COLONIE —In 2018, the developers of a senior housing complex on Forts Ferry Road were approved to construct a three-story, 90,000-square-foot 62-unit apartment building and a two-story, 30,000-square-foot office building.
The senior housing complex is complete and filled to capacity. At the last Planning Board meeting, the Hodorowski Group introduced a plan to pull the office component and construct a one-story, 30,000-square-foot building with 30 more housing units designated for seniors.
The plan would require a Planned Development District, which allows the developer to bypass existing zoning regulations and, generally, allow more density than the underlying regulations would allow.
“A PDD allows a unique zoning classification for the property based on a very defined development plan and a defined layout and a defined density,” said the Town Designated Engineer Joe Grasso. “As we entertain a PDD it brings back those issues the Planning Board worked through on the previous plan and, even further, the things the PB no longer had to review under a PDD like density, a public benefit and allowing the site to be developed that is inconsistent with the underlying zoning.”
The project has a long, convoluted history that includes significant and staunch opposition from the surrounding single family residential neighborhoods.
A year before the mixed use was approved, developer Frank Nigro proposed a 110-unit senior housing project that would have also required a PDD in the Office Residential zone. The project was ultimately pulled, and the mixed use project was proposed and approved that was compliant with the existing zoning. An OR zone allows 80 percent commercial and 20 percent residential, and commercial requirements can be exchanged at 3,000-square-foot per one-foot of residential space.
One of the issues the neighbors had throughout was traffic. Without going into details, Grasso said senior housing does generate significantly less traffic than an office building and it is spread through the day rather than condensed during the start and end of a typical work day. According to the narrative submitted to the Planning Board, the number of trips generated by the senior housing is 53 percent less than that generated by an office building.
At the last Planning Board meeting, Hodorowski introduced his plans to construct more housing rather than the office building as a sketch plan so the public is not typically allowed to comment. Given the project’s controversial history, though, Acting Planning Board Chairman Craig Shamlian, did allow the West Latham Neighborhood Group to briefly weigh in.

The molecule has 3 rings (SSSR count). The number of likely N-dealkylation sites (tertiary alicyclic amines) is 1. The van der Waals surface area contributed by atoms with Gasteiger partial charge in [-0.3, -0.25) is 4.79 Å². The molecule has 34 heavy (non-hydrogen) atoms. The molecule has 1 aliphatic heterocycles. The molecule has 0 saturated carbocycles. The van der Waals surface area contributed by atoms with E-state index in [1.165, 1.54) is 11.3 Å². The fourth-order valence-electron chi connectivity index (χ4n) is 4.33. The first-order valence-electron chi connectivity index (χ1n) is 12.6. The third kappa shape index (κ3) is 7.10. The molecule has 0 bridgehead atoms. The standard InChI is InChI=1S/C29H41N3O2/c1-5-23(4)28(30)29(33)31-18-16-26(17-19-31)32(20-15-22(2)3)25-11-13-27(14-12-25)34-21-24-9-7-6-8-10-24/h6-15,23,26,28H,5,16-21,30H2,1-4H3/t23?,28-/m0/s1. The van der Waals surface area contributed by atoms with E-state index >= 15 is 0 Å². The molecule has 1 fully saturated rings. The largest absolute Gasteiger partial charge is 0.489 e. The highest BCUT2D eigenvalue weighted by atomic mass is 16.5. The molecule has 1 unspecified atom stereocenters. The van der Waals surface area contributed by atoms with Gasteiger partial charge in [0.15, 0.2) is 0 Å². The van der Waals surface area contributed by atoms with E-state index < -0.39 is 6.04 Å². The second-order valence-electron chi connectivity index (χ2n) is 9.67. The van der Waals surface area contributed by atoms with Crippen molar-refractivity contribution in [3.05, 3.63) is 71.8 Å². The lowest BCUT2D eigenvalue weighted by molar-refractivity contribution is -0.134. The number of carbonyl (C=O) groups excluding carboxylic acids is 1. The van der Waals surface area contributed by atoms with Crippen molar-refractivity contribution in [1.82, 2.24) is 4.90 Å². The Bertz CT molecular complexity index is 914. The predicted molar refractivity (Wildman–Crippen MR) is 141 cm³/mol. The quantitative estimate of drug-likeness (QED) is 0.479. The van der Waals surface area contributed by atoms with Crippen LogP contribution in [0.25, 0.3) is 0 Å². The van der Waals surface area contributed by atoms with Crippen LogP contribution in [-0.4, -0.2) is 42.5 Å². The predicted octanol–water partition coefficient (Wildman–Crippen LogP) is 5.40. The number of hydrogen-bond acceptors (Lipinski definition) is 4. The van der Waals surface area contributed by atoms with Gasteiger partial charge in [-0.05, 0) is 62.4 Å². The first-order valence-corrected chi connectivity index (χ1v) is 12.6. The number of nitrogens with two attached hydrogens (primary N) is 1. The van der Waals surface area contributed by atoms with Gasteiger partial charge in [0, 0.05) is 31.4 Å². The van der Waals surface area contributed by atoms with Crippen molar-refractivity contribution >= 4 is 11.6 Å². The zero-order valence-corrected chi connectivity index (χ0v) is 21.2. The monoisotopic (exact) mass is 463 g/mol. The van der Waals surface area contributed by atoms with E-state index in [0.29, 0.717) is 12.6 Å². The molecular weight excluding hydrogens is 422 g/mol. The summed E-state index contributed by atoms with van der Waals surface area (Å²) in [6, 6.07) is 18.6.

“We are here to find out more and we will be meeting with him. That is a lot better than we had,” said a representative of the group. “We like the concept of one story. I think it works much better than an office building and, like you said, there is not a lot of traffic.”
Jamie Easton, a civil engineer working for Hodorowski, said he has contacted the neighbors and plans to work with the neighbors to “understand their concerns” and revise the plan based on those comments as well as any concerns brought by the town.
“The first step is understanding everyone’s concerns,” he said.
The original building was two stories, he said, and was 100 foot from the neighbors’ property lines. He said he designed a building as U-shaped with a courtyard for the seniors to enjoy, moved the parking further away from the neighbors and reduced the size of the building from two- to one-story. The proposed project would have less impacts on town services like sewer and water than the project that was previously approved, he said.
The proposed units would be mostly one bedroom and average about 1,000-square-foot, which is smaller than the newly constructed 1,500-square-foot units in the existing building.
The board, generally, were more amenable to the exclusively residential plan than having the office component built alongside the senior housing.
“Those of us who were on the board did not love the fact there was an office component to this but that is what the zoning required,” said Shamlian, who was on the board during the last iteration. “Pending discussion with the neighbors, it will be very interesting to see what you come back with.”
The plan will have to go through a number of procedural stages including the Town Board approving the change in zoning from OR to a PDD and the approving a public benefit, which is required for any project that requests a PDD. The benefit can be between $3,000 to $6,000 per unit, Grasso said.
It must also come back before the Planning Board at least two more times for site plan reviews.
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